The American public is confused about what's in popular over-the-counter painkillers, according to a small new study. That fact could put people at risk for taking too much medication or taking potentially dangerous combinations.
Only 31 percent of people in the study knew that Tylenol contains acetaminophen, while 75 percent of people knew that Bayer contained aspirin and 47 percent of people knew that Motrin contains ibuprofen, the study said.
Nineteen percent of people in the study knew that Aleve contains naproxen sodium, and 19 percent of people knew Advil contains ibuprofen, according to researchers from the Feinberg School of Medicine at Northwestern University.
Acetaminophen overdose is the leading cause of liver failure among adolescents and young adults — some accidental, some intentional, said Dr. Lee M. Sanders, an associate professor of pediatrics at University of Miami Miller School of Medicine, who was not involved with the study.
The big concern is that people are taking multiple medications that contain acetaminophen without realizing that they all contain the ingredient, he said
The study was published today (May 3) in the American Journal of Preventive Medicine.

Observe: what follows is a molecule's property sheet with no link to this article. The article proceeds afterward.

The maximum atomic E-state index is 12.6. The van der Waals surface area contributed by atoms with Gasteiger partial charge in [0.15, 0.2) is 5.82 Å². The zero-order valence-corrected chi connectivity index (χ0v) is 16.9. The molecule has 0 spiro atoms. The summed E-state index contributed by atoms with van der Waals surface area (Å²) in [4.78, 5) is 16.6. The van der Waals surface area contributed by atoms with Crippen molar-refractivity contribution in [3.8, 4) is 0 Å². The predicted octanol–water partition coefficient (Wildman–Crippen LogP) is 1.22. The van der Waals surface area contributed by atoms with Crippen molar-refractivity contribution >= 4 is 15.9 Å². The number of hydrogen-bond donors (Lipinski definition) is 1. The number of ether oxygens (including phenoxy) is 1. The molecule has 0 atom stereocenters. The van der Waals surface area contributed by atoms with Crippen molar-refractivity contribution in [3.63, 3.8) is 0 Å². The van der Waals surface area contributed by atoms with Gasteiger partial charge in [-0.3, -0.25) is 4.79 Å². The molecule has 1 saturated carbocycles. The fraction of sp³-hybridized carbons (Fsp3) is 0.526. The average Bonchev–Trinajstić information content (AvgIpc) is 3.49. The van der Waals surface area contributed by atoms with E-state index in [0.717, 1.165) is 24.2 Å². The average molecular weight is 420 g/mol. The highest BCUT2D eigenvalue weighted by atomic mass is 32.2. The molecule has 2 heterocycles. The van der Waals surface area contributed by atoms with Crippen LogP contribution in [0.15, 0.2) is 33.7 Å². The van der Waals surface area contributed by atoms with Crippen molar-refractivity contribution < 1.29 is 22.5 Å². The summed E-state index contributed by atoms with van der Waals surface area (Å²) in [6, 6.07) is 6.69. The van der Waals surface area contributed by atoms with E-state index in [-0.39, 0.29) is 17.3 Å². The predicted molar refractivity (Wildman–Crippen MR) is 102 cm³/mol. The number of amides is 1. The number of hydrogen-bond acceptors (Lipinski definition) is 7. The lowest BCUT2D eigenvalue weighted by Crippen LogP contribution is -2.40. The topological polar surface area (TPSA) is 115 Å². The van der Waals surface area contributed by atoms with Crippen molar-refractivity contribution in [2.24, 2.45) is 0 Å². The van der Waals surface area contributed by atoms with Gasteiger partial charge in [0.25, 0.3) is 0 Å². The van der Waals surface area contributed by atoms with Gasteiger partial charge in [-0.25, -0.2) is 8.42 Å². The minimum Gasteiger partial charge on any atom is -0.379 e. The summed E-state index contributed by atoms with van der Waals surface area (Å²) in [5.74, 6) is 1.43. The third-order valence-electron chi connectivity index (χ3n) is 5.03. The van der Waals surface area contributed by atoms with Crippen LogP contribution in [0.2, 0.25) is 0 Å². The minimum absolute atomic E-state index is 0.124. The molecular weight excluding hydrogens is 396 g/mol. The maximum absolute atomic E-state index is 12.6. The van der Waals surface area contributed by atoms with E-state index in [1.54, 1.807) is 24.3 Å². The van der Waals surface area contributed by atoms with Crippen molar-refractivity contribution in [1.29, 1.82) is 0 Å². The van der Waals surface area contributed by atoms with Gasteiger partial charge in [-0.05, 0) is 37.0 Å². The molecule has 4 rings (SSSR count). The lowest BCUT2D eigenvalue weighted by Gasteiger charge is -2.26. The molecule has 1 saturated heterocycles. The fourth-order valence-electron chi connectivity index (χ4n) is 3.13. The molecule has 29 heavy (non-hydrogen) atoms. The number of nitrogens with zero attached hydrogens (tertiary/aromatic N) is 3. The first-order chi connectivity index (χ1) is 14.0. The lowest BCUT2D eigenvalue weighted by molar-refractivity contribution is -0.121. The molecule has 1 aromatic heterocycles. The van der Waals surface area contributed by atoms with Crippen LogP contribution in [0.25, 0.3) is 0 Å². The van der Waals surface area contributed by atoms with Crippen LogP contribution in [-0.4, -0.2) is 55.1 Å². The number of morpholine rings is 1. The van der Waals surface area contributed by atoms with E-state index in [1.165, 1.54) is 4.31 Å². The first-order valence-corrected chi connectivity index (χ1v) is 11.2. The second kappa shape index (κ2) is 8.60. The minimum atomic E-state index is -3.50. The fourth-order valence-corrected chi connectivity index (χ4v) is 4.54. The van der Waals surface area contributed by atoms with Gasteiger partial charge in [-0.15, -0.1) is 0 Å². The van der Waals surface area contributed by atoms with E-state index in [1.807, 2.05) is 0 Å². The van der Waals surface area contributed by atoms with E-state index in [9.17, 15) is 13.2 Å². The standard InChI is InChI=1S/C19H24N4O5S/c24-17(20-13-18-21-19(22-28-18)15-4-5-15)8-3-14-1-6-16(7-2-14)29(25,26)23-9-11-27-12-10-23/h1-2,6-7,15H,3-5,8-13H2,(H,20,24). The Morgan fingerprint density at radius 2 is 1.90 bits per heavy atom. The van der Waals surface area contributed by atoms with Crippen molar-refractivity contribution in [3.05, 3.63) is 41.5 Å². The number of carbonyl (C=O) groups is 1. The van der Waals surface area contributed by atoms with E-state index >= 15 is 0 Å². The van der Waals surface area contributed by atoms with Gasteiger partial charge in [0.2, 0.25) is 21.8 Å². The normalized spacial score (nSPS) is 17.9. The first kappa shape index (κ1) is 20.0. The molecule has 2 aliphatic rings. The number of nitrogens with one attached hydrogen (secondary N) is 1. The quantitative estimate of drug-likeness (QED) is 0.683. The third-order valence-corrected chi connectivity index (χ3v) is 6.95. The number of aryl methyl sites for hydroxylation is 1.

Researchers conducted focus groups with 45 English-speaking adults in two cities to test their knowledge and use of over-the-counter painkillers. Forty-four percent of the people in the groups read at or below a sixth-grade level.
However, the population represents low-income and low-educated people who are at the greatest risk for medication safety issues, Sanders said.
Researchers found that only 41 percent of people in the study read the ingredients on the drug labels. They also learned that some of the ingredients are confusing to people, since, for example, acetaminophen is also called “APAP” on some drug labels.
While the study’s findings are alarming, they are not surprising, Sanders said. Previous research by Sanders shows that there is similar confusion among the parents of young children who use liquid over-the-counter medication for their children.
It's not consumers' fault that the labels are so confusing, Sanders said.
“I think the marketing and labeling of these products is very confusing,” Sanders told MyHealthNewsDaily. “I often get called by medical colleagues (M.D.s and Ph.D.s) with questions about this.”
The study researchers propose having a symbol printed on the drug label that indicates the active ingredient, so that people can easily see what they are taking. They also suggest having clearer warnings on drug packaging for liver damage.
Pass it on: Many people do not know what's in their over-the-counter pain relievers.
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